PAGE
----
June 26, 1932 –
January 22, 2004
Orville L. Chapman was
born on June 26, 1932, in New London, Connecticut. The son of a Naval officer,
he grew up in several cities in the United States and Central America. He
attended high school in San Diego and received his undergraduate degree at
Virginia Polytechnic Institute in Blacksburg, Virginia with a double major in
Chemistry and English. Orville received his Ph.D. with Jerrold Meinwald at Cornell University in 1957. He became an Instructor at Iowa State in 1957 and moved up the
ranks to Professor in 1964. Orville was an early pioneer in the emerging field
of organic photochemistry.
from Iowa State to UCLA in 1974, on the heels of his exciting successes in
applying matrix isolation spectroscopy to the characterization of
cyclobutadiene and benzyne. The years 1975-85 were an extremely productive
period for the investigation of a wide variety of organic reactive
intermediates: carbenes, nitrenes, propadienones, silenes, carbonyl oxides,
strained alkynes, etc. At UCLA, Orville's ideas concerning the novel molecule,
C60, germinated in 1980, and in 1981 he initiated efforts directed
at the chemical synthesis of C60. This work was but one part of a
new effort in the synthesis and characterization of various types of strained,
non-planar aromatic compounds. In retrospect, these efforts are now recognized
as pioneering contributions to materials chemistry.
Orville and his colleague, Arlene Russell, formed a company that offered
in-house short courses in technical writing. They continued their collaboration
in the production of a laser videodisc for teaching NMR spectroscopy and in
pioneering the use of 13C NMR spectroscopy as a method for
introducing the topic of organic chemistry. This was the first effort in
Orville's emerging interest in revamping the undergraduate curriculum using
technology. In 1989, he became Associate Dean for Educational Innovation at
UCLA, a position that he held until his death. In 1995, Orville spearheaded an
NSF-funded systemic reform project, which led to a widely-adopted,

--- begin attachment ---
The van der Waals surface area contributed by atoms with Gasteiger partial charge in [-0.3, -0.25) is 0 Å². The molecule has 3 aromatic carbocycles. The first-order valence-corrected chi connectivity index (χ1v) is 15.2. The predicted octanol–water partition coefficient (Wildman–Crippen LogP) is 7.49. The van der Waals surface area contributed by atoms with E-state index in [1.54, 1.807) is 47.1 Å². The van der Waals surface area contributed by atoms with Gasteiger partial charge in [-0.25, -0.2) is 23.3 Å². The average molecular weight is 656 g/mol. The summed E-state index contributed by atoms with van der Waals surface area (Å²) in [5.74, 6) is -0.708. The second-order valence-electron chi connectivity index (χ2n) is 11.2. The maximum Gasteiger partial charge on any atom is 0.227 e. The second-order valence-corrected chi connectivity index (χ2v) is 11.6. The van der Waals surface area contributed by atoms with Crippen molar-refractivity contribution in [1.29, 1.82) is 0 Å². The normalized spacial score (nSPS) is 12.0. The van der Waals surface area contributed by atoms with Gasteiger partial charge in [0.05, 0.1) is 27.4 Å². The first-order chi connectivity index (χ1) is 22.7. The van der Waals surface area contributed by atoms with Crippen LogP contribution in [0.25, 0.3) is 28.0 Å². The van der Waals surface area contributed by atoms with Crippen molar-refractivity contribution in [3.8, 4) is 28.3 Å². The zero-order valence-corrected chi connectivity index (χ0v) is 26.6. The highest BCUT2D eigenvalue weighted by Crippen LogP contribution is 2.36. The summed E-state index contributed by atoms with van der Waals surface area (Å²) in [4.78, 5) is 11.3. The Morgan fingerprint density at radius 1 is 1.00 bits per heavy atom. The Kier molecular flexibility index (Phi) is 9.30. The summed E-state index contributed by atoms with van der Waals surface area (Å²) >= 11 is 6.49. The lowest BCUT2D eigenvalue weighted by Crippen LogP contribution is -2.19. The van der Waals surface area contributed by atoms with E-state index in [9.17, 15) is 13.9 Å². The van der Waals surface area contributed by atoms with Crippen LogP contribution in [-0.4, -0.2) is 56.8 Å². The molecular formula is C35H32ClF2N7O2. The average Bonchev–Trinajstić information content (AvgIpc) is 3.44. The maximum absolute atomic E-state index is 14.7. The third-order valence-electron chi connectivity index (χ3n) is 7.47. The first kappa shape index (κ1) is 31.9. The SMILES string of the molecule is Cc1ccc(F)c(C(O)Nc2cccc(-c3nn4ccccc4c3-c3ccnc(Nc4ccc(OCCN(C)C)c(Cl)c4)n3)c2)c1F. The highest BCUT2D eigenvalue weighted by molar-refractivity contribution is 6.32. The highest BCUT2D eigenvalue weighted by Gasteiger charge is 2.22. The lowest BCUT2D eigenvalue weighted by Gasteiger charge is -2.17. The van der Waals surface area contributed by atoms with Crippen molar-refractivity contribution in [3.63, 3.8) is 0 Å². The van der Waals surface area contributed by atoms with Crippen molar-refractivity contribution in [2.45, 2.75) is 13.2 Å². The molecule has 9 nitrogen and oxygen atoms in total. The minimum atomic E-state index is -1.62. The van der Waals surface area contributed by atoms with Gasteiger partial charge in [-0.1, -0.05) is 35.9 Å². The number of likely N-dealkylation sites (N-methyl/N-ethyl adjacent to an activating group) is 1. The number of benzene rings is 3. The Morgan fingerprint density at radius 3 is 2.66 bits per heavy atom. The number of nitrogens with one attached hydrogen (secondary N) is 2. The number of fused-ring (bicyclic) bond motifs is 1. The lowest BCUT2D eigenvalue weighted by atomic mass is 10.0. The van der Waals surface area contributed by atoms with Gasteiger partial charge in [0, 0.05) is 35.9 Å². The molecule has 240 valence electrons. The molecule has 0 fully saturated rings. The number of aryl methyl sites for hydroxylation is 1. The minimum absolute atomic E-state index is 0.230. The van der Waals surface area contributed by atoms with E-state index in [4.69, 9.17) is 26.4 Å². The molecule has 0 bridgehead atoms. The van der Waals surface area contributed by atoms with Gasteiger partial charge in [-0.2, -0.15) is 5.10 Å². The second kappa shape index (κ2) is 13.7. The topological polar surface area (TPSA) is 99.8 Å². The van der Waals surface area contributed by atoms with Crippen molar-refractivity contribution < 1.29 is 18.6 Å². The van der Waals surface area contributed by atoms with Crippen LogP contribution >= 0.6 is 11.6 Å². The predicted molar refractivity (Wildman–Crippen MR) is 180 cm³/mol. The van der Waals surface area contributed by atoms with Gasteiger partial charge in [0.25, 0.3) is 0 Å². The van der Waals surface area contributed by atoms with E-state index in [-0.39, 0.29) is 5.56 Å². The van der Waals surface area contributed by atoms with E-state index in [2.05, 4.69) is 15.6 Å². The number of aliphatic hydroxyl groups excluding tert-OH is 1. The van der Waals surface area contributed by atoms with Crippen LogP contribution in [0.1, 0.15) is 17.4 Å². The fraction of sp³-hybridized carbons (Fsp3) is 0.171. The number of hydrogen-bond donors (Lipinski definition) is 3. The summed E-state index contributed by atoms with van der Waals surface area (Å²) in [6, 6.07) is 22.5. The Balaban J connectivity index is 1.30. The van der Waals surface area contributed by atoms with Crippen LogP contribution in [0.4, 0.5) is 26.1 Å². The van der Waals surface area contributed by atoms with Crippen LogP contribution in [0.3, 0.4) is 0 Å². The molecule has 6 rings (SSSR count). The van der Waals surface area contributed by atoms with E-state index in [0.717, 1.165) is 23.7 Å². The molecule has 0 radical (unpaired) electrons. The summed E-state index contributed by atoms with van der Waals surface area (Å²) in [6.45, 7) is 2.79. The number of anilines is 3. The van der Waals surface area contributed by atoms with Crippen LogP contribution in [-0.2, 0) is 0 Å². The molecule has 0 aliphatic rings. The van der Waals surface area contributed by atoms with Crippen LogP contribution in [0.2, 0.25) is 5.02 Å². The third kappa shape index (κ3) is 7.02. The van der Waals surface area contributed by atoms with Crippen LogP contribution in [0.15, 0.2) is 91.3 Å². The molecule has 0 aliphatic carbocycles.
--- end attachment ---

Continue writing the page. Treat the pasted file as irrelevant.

computer-based instructional program for managing writing and peer review in
large undergraduate classes.
received many national and international awards, including the Pure Chemistry
Award and the Arthur C. Cope Medal from the American Chemical Society, the
Havinga Medal from the Stichtung Havinga, Leiden, the Netherlands, and the Texas Instruments Foundation Founders' Prize. He was elected to the
National Academy of Sciences in 1974. In 1991, he brought national recognition to UCLA with the
Computer World Smithsonian Institute Award for the best use of computers in
education and academia. He
was a long-term consultant for Mobil Chemical, and was involved in the invention
of a significant number of their processes.
Chapman was internationally recognized as a brilliant, creative scholar and an
intellectual leader in various fields of endeavor. He was a trailblazer and
innovator in photochemistry, matrix isolation spectroscopy, reaction
intermediates, chemical communication, the mechanism of olfactory perception,
polymers, and materials design. He also achieved a worldwide reputation for
bringing the best of information technology to higher education.
survived by his mother, Mabel; his wife, Susan; his two sons, Kevin and
Kenneth; and three grandsons, David, Daniel, and Timothy.